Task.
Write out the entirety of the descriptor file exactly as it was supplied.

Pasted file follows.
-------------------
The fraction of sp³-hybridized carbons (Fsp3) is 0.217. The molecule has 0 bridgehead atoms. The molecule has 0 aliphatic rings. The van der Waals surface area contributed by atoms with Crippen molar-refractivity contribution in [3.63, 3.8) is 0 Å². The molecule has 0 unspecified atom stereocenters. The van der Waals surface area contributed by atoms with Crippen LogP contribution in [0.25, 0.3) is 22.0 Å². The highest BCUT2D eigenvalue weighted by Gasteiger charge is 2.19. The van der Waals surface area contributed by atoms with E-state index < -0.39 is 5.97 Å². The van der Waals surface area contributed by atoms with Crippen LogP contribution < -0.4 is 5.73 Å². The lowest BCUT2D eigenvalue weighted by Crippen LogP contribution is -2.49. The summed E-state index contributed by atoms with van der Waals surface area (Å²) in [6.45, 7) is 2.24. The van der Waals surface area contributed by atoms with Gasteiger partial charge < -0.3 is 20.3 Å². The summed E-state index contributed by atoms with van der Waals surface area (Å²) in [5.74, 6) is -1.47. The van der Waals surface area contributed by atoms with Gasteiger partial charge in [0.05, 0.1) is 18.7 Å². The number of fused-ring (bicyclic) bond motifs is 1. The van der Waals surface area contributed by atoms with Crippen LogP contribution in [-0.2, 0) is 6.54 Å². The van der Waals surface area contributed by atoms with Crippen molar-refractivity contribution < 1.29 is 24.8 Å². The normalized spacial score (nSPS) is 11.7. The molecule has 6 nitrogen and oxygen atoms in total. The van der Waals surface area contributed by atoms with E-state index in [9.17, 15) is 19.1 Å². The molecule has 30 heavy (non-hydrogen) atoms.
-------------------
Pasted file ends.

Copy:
The fraction of sp³-hybridized carbons (Fsp3) is 0.217. The molecule has 0 bridgehead atoms. The molecule has 0 aliphatic rings. The van der Waals surface area contributed by atoms with Crippen molar-refractivity contribution in [3.63, 3.8) is 0 Å². The molecule has 0 unspecified atom stereocenters. The van der Waals surface area contributed by atoms with Crippen LogP contribution in [0.25, 0.3) is 22.0 Å². The highest BCUT2D eigenvalue weighted by Gasteiger charge is 2.19. The van der Waals surface area contributed by atoms with E-state index < -0.39 is 5.97 Å². The van der Waals surface area contributed by atoms with Crippen LogP contribution < -0.4 is 5.73 Å². The lowest BCUT2D eigenvalue weighted by Crippen LogP contribution is -2.49. The summed E-state index contributed by atoms with van der Waals surface area (Å²) in [6.45, 7) is 2.24. The van der Waals surface area contributed by atoms with Gasteiger partial charge < -0.3 is 20.3 Å². The summed E-state index contributed by atoms with van der Waals surface area (Å²) in [5.74, 6) is -1.47. The van der Waals surface area contributed by atoms with Gasteiger partial charge in [0.05, 0.1) is 18.7 Å². The number of fused-ring (bicyclic) bond motifs is 1. The van der Waals surface area contributed by atoms with Crippen LogP contribution in [-0.2, 0) is 6.54 Å². The van der Waals surface area contributed by atoms with Crippen molar-refractivity contribution < 1.29 is 24.8 Å². The normalized spacial score (nSPS) is 11.7. The molecule has 6 nitrogen and oxygen atoms in total. The van der Waals surface area contributed by atoms with E-state index in [9.17, 15) is 19.1 Å². The molecule has 30 heavy (non-hydrogen) atoms.